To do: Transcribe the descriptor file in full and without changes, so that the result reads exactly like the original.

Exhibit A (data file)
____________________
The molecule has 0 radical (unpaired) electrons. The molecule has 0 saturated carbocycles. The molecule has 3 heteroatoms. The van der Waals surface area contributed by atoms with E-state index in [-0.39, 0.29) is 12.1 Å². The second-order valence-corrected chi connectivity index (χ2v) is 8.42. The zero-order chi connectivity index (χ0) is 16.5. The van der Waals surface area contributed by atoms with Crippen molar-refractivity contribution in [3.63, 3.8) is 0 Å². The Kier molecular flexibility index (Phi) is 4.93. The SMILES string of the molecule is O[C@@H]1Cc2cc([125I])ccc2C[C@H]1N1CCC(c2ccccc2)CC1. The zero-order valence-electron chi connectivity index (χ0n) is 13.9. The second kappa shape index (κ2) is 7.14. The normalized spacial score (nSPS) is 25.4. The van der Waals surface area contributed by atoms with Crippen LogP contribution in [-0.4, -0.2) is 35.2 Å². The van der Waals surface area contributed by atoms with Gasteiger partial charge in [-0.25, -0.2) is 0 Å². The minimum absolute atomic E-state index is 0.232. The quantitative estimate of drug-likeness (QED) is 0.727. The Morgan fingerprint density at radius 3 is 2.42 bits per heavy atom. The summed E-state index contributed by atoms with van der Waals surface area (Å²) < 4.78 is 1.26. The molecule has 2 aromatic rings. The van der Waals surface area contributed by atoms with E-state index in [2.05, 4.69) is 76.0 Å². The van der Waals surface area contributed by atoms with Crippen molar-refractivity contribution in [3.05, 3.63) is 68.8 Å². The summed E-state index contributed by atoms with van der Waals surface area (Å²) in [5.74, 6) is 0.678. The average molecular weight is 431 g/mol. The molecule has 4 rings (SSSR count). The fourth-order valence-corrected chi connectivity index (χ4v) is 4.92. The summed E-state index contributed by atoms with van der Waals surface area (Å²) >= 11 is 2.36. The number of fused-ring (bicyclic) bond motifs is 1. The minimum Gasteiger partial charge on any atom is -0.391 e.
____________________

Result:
The molecule has 0 radical (unpaired) electrons. The molecule has 0 saturated carbocycles. The molecule has 3 heteroatoms. The van der Waals surface area contributed by atoms with E-state index in [-0.39, 0.29) is 12.1 Å². The second-order valence-corrected chi connectivity index (χ2v) is 8.42. The zero-order chi connectivity index (χ0) is 16.5. The van der Waals surface area contributed by atoms with Crippen molar-refractivity contribution in [3.63, 3.8) is 0 Å². The Kier molecular flexibility index (Phi) is 4.93. The SMILES string of the molecule is O[C@@H]1Cc2cc([125I])ccc2C[C@H]1N1CCC(c2ccccc2)CC1. The zero-order valence-electron chi connectivity index (χ0n) is 13.9. The second kappa shape index (κ2) is 7.14. The normalized spacial score (nSPS) is 25.4. The van der Waals surface area contributed by atoms with Crippen LogP contribution in [-0.4, -0.2) is 35.2 Å². The van der Waals surface area contributed by atoms with Gasteiger partial charge in [-0.25, -0.2) is 0 Å². The minimum absolute atomic E-state index is 0.232. The quantitative estimate of drug-likeness (QED) is 0.727. The Morgan fingerprint density at radius 3 is 2.42 bits per heavy atom. The summed E-state index contributed by atoms with van der Waals surface area (Å²) < 4.78 is 1.26. The molecule has 2 aromatic rings. The van der Waals surface area contributed by atoms with E-state index in [2.05, 4.69) is 76.0 Å². The van der Waals surface area contributed by atoms with Crippen molar-refractivity contribution in [3.05, 3.63) is 68.8 Å². The summed E-state index contributed by atoms with van der Waals surface area (Å²) in [5.74, 6) is 0.678. The average molecular weight is 431 g/mol. The molecule has 4 rings (SSSR count). The fourth-order valence-corrected chi connectivity index (χ4v) is 4.92. The summed E-state index contributed by atoms with van der Waals surface area (Å²) >= 11 is 2.36. The number of fused-ring (bicyclic) bond motifs is 1. The minimum Gasteiger partial charge on any atom is -0.391 e.